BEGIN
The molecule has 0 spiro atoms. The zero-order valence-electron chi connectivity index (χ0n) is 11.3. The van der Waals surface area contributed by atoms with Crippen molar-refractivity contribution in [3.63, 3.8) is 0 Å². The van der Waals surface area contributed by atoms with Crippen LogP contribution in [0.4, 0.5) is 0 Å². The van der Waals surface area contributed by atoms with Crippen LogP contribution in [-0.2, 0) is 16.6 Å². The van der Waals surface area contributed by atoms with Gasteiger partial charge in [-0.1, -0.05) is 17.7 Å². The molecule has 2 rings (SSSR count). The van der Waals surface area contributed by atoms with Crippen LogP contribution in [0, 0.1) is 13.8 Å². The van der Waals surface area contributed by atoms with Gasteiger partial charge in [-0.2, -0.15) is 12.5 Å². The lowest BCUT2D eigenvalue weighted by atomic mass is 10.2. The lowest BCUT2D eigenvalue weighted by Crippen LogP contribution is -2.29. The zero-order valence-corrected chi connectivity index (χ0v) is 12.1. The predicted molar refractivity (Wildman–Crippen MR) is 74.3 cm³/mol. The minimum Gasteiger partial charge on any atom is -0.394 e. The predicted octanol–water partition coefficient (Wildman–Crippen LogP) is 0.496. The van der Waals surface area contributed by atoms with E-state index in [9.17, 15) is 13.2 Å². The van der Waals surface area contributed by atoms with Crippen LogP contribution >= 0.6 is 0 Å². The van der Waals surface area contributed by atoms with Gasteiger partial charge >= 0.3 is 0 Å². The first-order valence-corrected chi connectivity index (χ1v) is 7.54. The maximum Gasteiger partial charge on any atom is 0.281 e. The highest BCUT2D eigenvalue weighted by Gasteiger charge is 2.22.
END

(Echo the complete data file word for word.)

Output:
The molecule has 0 spiro atoms. The zero-order valence-electron chi connectivity index (χ0n) is 11.3. The van der Waals surface area contributed by atoms with Crippen molar-refractivity contribution in [3.63, 3.8) is 0 Å². The van der Waals surface area contributed by atoms with Crippen LogP contribution in [0.4, 0.5) is 0 Å². The van der Waals surface area contributed by atoms with Crippen LogP contribution in [-0.2, 0) is 16.6 Å². The van der Waals surface area contributed by atoms with Gasteiger partial charge in [-0.1, -0.05) is 17.7 Å². The molecule has 2 rings (SSSR count). The van der Waals surface area contributed by atoms with Crippen LogP contribution in [0, 0.1) is 13.8 Å². The van der Waals surface area contributed by atoms with Gasteiger partial charge in [-0.2, -0.15) is 12.5 Å². The lowest BCUT2D eigenvalue weighted by atomic mass is 10.2. The lowest BCUT2D eigenvalue weighted by Crippen LogP contribution is -2.29. The zero-order valence-corrected chi connectivity index (χ0v) is 12.1. The predicted molar refractivity (Wildman–Crippen MR) is 74.3 cm³/mol. The minimum Gasteiger partial charge on any atom is -0.394 e. The predicted octanol–water partition coefficient (Wildman–Crippen LogP) is 0.496. The van der Waals surface area contributed by atoms with E-state index in [9.17, 15) is 13.2 Å². The van der Waals surface area contributed by atoms with Crippen LogP contribution >= 0.6 is 0 Å². The van der Waals surface area contributed by atoms with Gasteiger partial charge >= 0.3 is 0 Å². The first-order valence-corrected chi connectivity index (χ1v) is 7.54. The maximum Gasteiger partial charge on any atom is 0.281 e. The highest BCUT2D eigenvalue weighted by Gasteiger charge is 2.22.